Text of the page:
Earlier this week I read a post on Dan Meyer’s blog where he proposes a hypothesis that print curriculum materials interfere with students’ and teachers’ ability to abstract while doing math.
“It should go without saying that if the contexts in your textbook are predigested with those symbols, tables, line drawings, and coordinates, we’re already in trouble. The context has already been abstracted and we can only hope that every student already understood how to apply that abstraction.
My hypotheses here is that this predigestion is a fundamental condition of print-based curricula and very hard to counteract.”
This led to an interesting question in the comments from Bryan Meyer that really resonated with me as an instructional designer. I’m going to summarize a bit, but the question he puts forward is whether the problem is inherently one of print curriculum specifically or prepackaged curriculum in general (regardless of delivery method).
“I’m just not sure that the release of pieces of a lesson should be in print (or video, or otherwise). Possible trajectories that students might take with a question/task/problem can be hypothesized, but never predicted with certainty. For this reason, I don’t see how we could ever prepare a scripted curriculum in this sense….it should always unfold in response to students and their ways of thinking.”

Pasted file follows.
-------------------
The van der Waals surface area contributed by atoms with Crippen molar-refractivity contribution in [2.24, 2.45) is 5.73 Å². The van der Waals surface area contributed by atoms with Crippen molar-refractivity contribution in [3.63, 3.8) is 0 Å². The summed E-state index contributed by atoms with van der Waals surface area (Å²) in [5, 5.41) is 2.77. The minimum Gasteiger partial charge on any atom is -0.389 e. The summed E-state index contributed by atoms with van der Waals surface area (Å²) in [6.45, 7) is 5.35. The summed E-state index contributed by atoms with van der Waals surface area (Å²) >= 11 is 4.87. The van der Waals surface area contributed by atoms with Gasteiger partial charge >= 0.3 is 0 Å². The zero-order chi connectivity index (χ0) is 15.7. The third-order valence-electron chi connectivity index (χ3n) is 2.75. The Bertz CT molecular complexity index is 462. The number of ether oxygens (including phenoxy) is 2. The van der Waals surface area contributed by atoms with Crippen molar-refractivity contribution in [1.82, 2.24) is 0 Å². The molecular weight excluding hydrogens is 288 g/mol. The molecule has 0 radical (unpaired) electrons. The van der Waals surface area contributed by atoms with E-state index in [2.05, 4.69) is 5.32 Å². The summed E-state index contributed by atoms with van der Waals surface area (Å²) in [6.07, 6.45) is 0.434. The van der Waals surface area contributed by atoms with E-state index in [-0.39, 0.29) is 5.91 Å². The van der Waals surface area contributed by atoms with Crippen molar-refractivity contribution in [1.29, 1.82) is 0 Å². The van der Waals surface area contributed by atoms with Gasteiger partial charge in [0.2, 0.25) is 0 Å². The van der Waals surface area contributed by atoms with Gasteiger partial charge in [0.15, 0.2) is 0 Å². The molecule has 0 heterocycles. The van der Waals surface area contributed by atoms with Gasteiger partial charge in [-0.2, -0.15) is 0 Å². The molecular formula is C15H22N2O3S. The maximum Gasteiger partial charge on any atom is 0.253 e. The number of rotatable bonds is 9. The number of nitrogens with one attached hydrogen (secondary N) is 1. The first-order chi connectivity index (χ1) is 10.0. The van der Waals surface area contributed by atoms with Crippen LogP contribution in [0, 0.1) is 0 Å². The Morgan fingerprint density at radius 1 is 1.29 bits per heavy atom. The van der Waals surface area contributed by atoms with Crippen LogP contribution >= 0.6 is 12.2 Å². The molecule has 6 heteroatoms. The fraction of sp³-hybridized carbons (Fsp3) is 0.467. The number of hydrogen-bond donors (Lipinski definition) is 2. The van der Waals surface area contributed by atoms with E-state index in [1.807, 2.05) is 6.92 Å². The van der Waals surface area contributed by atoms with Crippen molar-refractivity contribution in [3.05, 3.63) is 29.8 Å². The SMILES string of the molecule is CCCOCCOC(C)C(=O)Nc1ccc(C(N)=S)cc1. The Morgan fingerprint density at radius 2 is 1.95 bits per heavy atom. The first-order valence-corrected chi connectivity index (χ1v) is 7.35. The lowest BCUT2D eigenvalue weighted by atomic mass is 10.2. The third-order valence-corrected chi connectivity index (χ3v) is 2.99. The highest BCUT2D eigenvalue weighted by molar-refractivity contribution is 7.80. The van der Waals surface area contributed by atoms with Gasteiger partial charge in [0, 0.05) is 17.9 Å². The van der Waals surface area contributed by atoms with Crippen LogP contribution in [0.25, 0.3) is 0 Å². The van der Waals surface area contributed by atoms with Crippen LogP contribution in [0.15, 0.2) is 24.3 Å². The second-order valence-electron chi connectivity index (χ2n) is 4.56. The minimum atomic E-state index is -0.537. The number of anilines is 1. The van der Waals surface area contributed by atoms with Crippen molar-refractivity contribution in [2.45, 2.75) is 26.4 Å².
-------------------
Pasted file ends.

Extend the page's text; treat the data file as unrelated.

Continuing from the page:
I didn’t want to reply to this and overtake Dan’s comments. It’s his blog after all, and he’s looking for feedback related more to the hypotheses he’s making this week about the ladder of abstraction. Instead I decided it would be better to address this on my own blog where I have all the space I want to write about it. Rather than dump all my thoughts in one post, my plan is to address various curriculum modes individually – print and digital – followed by my thoughts on prepackaged curriculum compared with “home-made” lessons by teachers.
In case you’re wondering about my ability to address these topics, I have experience on both sides of the issue. I’ve been on the side of the “consumer” buying and using curriculum materials when I taught in public school for 8 years. And now for a little over three years, I’ve been on the side of the “producer” creating commercial curriculum materials. My perspective has definitely expanded considerably over the past 11 years, and I’m excited to have the opportunity to stop and reflect on such an interesting issue.